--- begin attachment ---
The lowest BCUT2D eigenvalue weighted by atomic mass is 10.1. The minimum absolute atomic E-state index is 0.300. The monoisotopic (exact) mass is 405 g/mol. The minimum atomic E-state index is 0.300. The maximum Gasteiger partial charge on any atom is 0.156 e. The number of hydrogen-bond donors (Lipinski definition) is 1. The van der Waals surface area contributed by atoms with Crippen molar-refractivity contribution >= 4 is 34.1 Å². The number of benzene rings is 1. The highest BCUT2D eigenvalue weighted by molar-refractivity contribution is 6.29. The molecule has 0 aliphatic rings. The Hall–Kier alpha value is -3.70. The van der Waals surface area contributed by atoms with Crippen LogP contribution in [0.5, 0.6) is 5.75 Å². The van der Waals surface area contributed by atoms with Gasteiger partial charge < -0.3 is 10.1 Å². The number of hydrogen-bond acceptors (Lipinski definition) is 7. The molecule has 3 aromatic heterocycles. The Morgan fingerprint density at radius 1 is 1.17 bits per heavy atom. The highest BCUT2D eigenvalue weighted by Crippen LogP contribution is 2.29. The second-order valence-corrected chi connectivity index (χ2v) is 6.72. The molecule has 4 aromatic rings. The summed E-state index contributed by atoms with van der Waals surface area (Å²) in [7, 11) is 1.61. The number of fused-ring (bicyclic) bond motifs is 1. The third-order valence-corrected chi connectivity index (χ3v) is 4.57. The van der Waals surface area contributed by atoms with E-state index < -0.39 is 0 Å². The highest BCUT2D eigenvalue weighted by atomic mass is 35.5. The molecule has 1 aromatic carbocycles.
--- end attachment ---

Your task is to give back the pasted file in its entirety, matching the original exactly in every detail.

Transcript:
The lowest BCUT2D eigenvalue weighted by atomic mass is 10.1. The minimum absolute atomic E-state index is 0.300. The monoisotopic (exact) mass is 405 g/mol. The minimum atomic E-state index is 0.300. The maximum Gasteiger partial charge on any atom is 0.156 e. The number of hydrogen-bond donors (Lipinski definition) is 1. The van der Waals surface area contributed by atoms with Crippen molar-refractivity contribution >= 4 is 34.1 Å². The number of benzene rings is 1. The highest BCUT2D eigenvalue weighted by molar-refractivity contribution is 6.29. The molecule has 0 aliphatic rings. The Hall–Kier alpha value is -3.70. The van der Waals surface area contributed by atoms with Crippen LogP contribution in [0.5, 0.6) is 5.75 Å². The van der Waals surface area contributed by atoms with Gasteiger partial charge < -0.3 is 10.1 Å². The number of hydrogen-bond acceptors (Lipinski definition) is 7. The molecule has 3 aromatic heterocycles. The Morgan fingerprint density at radius 1 is 1.17 bits per heavy atom. The highest BCUT2D eigenvalue weighted by Crippen LogP contribution is 2.29. The second-order valence-corrected chi connectivity index (χ2v) is 6.72. The molecule has 4 aromatic rings. The summed E-state index contributed by atoms with van der Waals surface area (Å²) in [7, 11) is 1.61. The number of fused-ring (bicyclic) bond motifs is 1. The third-order valence-corrected chi connectivity index (χ3v) is 4.57. The van der Waals surface area contributed by atoms with E-state index < -0.39 is 0 Å². The highest BCUT2D eigenvalue weighted by atomic mass is 35.5. The molecule has 1 aromatic carbocycles.